A Minor League Contract Steal

Looking through a list of Milwaukee Brewers Spring Training invitees, I was surprised to see a name of a player I’ve heard quite a few times: Veteran relief pitcher Ryan Webb. It was hard to believe a solid bullpen piece like him could be had for the price of a minor league contract until taking a look at how his 2016 season played out. He suffered a major pectoral injury in May and was released by the Rays in June. Webb made a few rehab appearances and tried to make a comeback with the White Sox but never made it back to the major-leagues.

It would’ve been one thing if he were performing while healthy, but he posted a 5.19 ERA while he was on the mound, deeming him expendable to a low-budget team like the Tampa Bay Rays. Upon closer inspection on how Ryan Webb’s 2016 season played out, and taking into account the sustained success he enjoyed prior to the 2016 season, and betting on a clean bill of health for the veteran right-hander, the Brewers might have found themselves a valuable bullpen piece and future trade candidate.

From 2009-2015, Webb posted a 3.35 ERA in 376 innings, providing 4.0 WARP in the process. He kept the ball on the ground with a 56.5 GB percentage and the ball in the yard with a 7.2 HR/FB percentage. He excelled in multiple different ballparks and organizations, playing for the Padres, Marlins, Orioles, and Indians in that seven year period. All of this adds up to the type of player who should garner a multi-year deal around six or seven million dollars in this robust relief pitcher market. Webb never got such a contract. He signed a $1 million deal with the Rays in February of 2016 with 500K in incentives before seeing his season fall apart to injury.

On the surface it is understandable why Webb was forced to settle for a minor-league contract: the major injury, the underwhelming performance, and being on the wrong side of thirty. Taking all of this into account there is still major reason to believe the soon-to-be 31 year old will go back to his pre-2016 success in 2017. The issue of small sample size comes up immediately. Yes, he posted a 5.19 ERA while entering the declining years of his career but it was only in 17.3 innings. The bloated ERA was accompanied by a unsustainably high .419 BABIP. In turn his FIP was roughly in line with his career numbers at 3.86. He suffered from severe bad luck even before the injury. His BB/9 were actually lower than any other season is his career. He allowed 14 H/9 which screams horrible luck.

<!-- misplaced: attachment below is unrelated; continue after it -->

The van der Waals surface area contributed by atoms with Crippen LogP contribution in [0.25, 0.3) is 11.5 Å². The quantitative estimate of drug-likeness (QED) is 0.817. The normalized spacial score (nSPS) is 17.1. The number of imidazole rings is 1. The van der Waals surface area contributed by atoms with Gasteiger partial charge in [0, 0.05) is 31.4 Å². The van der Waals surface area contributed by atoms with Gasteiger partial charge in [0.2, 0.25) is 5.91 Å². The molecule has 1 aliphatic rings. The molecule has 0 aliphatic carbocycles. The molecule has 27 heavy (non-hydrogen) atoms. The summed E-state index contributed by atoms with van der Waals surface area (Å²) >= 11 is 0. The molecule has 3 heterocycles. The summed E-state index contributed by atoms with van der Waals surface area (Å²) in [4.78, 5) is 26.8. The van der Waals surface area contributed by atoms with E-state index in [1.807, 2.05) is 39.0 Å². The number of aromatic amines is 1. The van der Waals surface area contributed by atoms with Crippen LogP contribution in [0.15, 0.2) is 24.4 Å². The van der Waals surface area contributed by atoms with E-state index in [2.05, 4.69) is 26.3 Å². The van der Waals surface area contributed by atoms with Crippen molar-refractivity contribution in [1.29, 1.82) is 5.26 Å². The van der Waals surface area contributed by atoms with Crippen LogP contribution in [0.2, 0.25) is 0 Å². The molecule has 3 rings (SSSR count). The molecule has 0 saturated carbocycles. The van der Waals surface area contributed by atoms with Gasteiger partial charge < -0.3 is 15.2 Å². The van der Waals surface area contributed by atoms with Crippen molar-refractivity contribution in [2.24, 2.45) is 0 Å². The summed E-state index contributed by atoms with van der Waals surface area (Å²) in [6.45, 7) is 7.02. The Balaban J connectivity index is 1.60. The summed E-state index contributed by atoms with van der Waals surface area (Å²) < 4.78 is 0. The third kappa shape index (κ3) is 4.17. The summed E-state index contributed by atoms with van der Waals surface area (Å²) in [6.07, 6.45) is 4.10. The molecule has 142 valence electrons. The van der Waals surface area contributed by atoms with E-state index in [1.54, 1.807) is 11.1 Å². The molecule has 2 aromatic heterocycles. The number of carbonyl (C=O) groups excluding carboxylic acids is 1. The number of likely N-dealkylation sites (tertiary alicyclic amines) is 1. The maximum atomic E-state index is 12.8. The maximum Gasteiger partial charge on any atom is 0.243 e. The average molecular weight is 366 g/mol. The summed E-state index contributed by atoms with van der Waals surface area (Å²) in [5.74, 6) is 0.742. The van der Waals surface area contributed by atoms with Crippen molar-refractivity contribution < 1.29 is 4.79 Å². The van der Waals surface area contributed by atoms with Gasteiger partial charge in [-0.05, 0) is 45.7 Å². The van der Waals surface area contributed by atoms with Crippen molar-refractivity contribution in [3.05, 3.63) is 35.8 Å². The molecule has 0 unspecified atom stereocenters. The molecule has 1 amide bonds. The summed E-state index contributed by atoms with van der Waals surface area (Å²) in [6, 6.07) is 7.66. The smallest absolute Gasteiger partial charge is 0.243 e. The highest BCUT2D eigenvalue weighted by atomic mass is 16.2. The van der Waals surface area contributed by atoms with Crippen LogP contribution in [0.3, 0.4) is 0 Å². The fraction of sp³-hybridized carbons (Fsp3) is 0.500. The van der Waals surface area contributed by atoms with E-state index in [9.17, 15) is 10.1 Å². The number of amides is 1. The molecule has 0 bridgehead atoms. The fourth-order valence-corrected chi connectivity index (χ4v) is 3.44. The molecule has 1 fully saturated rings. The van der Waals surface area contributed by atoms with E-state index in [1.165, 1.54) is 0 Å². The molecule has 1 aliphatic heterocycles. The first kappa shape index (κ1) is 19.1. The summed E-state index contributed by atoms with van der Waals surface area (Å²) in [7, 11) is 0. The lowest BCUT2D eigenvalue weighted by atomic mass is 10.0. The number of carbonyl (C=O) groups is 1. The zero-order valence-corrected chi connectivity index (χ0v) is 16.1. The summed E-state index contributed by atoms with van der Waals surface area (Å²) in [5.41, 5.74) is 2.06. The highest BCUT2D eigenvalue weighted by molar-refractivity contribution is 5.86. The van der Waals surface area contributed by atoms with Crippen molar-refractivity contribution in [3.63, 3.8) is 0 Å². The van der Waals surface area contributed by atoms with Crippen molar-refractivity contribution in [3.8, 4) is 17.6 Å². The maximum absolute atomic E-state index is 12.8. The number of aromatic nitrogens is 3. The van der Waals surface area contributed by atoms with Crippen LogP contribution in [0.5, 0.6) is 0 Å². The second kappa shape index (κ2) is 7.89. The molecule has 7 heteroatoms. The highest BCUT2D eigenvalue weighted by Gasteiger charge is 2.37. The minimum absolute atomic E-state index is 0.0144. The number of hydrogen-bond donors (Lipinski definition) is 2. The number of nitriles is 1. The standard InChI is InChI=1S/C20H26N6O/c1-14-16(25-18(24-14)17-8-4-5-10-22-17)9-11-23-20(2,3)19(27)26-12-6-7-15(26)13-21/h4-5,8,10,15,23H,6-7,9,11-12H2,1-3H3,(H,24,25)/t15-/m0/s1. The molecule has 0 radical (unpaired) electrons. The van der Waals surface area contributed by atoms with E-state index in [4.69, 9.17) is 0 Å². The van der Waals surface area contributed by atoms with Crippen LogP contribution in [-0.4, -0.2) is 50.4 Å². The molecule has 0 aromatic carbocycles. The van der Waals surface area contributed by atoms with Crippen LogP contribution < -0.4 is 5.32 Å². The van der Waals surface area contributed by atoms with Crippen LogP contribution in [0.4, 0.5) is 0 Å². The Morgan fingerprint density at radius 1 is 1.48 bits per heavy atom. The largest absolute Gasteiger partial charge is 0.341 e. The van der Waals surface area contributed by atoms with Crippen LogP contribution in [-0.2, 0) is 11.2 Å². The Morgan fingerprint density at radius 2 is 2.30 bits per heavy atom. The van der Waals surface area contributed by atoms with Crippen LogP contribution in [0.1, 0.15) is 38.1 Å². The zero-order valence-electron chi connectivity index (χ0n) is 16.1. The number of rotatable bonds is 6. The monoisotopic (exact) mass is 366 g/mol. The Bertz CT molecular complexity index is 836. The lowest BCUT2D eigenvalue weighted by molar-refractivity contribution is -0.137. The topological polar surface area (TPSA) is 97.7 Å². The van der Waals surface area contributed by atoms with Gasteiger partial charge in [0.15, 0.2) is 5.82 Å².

It wasn’t just luck that doomed his 2016 season, but overuse most likely played a huge role in his performance on the mound and subsequent injury. On May 25th 2016, Webb held a sparkling 2.87 ERA in 15 2/3 innings. Once again, small sample size, but this shows exactly where the right-handers season went awry. He pitched 2/3 of an inning on May 22nd without giving up a baserunner after pitching the second longest outing of his career three days prior, three shutdown innings against the Detroit Tigers. The very next day, May 26th against the Miami Marlins, he faced five batters giving up three hits and a run. A few days later he was placed on the disabled list with a pectoral strain. It’s easy to believe he was dealing with some kind of injury, whether that be from the long outing on May 22nd, the back-to-back outings on May 25th and 26th, or a combination of both.

Originally, Webb wasn’t supposed to be out long but his next outing, and eventually his final outing as a major leaguer in 2016, exactly a month later on June 26th showed that maybe he came back a little too soon. He gave up five hits in eight batters, giving up four runs in the process. He got through the inning but was designated for assignment the next day and released July 6th. He signed a minor league contract with the White Sox a couple days later but never made it back to the big leagues. It seems as though he tried to come back from the pectoral injury a bit early and it ended up costing him his second half of the season and millions of dollars in the process. The Brewers jumped on this opportunity to buy an asset at a depressed price.

There are multiple ways to look at Ryan Webb’s case. The pectoral injury could be much more serious than previously thought and he may never throw another major league pitch again. I find it much more likely that he pushed himself in search of that big contract and in the process destroyed his value with the injury and with an entire offseason rest he will go back to the solid middle relief piece he was prior to the 2016 season. Look for Ryan Webb to be a solid piece of the Brewers bullpen and a valuable trade chip at the 2016 deadline.

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